I regret sitting through Bandersnatch, which I hated every moment of, because I’m just one more viewer, albeit one who didn’t explore all the possible permutations.

But the dilemma I face is this. Sure, I could cancel as soon as the latest series of Disco finishes, but then I’d be depriving my kids of the trashy shit they watch on their devices. So I’d feel bad about it: but the question is, how bad?

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Amazon Prime vs. Netflix – which is better value?

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Remember The OA? It has that bloke from Star Trek Disco in it

I know what you’re thinking: it’s going to be Netflix, isn’t it? And you’d be correct, but not necessarily by the margin you’d expect.

I just reviewed my watch history on both services, and it was clear that I’d binged more shows on Netflix, by far, including back catalogue shows from other networks (Gilmore Girls, various Star Treks, Brooklyn 99 etc), but when it came to content exclusive to each service (Amazon Originals, Netflix Originals – both including some co-productions), it was much closer than you might think.

I selected 20 shows from each service that (give or take a couple of grey areas) you have to subscribe to see. On Netflix, these include some Marvel shows (Jessica Jones, Luke Cage), Unbreakable Kimmy Schmidt, Master of None, 13 Reasons Why, Stranger Things, Manhunt: Unabomber, and The OA. Grey areas for Netflix include Star Trek Disco and The Good Place, and shows like Travelers and The Expanse.

On Amazon, the 20 included such things as Casual, Outlander, Bosch, The Man in the High Castle, Patriot (aka Sad Spies), Marvellous Mrs Maisel, Red Oaks, and American Gods. Grey areas include Mr Robot, Halt & Catch Fire, and Catastrophe.

To be fair to both services, I limited it to a top 20 and bumped out (where I could) shows that I watched and gave up on, or ended up hating. So, for example, the only two Marvel shows I quite enjoyed on Netflix were included, but the others weren’t. I also excluded movies.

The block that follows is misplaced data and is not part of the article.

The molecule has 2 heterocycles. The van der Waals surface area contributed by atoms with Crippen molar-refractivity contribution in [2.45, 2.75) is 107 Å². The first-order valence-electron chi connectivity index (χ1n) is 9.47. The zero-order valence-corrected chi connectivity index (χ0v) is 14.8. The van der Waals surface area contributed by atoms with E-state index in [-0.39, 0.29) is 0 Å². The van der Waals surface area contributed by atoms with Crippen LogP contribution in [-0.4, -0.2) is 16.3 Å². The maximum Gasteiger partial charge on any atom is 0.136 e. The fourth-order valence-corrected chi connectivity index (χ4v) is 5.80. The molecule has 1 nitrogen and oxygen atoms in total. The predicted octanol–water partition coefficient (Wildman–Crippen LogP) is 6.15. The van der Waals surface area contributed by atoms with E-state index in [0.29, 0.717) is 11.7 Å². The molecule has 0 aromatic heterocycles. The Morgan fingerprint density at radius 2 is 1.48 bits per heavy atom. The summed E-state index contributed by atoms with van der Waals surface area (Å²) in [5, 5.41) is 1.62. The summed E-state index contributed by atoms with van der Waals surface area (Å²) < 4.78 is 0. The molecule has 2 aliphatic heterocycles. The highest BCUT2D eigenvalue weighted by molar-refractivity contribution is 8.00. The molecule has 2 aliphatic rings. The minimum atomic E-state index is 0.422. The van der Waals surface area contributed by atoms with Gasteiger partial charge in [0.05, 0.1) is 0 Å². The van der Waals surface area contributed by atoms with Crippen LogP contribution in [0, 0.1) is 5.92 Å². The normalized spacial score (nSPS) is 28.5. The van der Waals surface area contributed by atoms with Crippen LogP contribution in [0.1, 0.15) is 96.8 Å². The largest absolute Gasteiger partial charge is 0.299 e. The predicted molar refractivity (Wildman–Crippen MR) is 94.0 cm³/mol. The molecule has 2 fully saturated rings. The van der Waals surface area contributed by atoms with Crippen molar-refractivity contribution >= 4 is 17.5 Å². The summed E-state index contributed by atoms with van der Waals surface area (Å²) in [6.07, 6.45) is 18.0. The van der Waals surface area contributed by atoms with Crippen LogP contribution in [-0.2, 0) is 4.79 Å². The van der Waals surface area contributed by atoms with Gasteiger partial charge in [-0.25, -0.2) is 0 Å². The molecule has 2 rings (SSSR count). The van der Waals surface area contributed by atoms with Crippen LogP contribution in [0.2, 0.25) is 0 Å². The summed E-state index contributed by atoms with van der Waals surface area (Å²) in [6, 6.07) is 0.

I then scored each show out of 10, and gave it a multiplier based on the number of seasons available – but only if I’d watched them. So although Amazon are about to drop Bosch Season 4, I’ve only counted the three I’ve watched.

It’s clear that Netflix has more strength in depth, and I found myself bumping more shows from that top 20 list in order to include stuff I’d enjoyed more. With Amazon, on the other hand, once you exclude other networks’ back catalogue (Seinfeld), you find yourself scraping the barrel of forgettable filler and including the likes of Hap & Leonard, One Mississippi and Hand of God.

That said, the scores were much closer than I thought. Taking account of Season multipliers, Amazon rack up points for Casual, Outlander, Bosch, Mozart in the Jungle, Mr Robot, and Red Oaks. They seem to be better than Netflix at continuity. Looking back through the Netflix list, you come across stuff like The OA and other Limited Series, which occupy you for a few nights and then disappear forever.

Anyway, here are the totals. Netflix scored 217 points. Amazon scored 215. A narrow victory, but if I needed to cancel one of them, I’d still cancel Amazon first, and I’d struggle to recommend it to anyone over Netflix, unless the question was, which streaming service has the nastiest aesthetic? or, which service has the worst user experience?

Britannia: the silly isles?

Contains spoilers for Britannia: the whole series.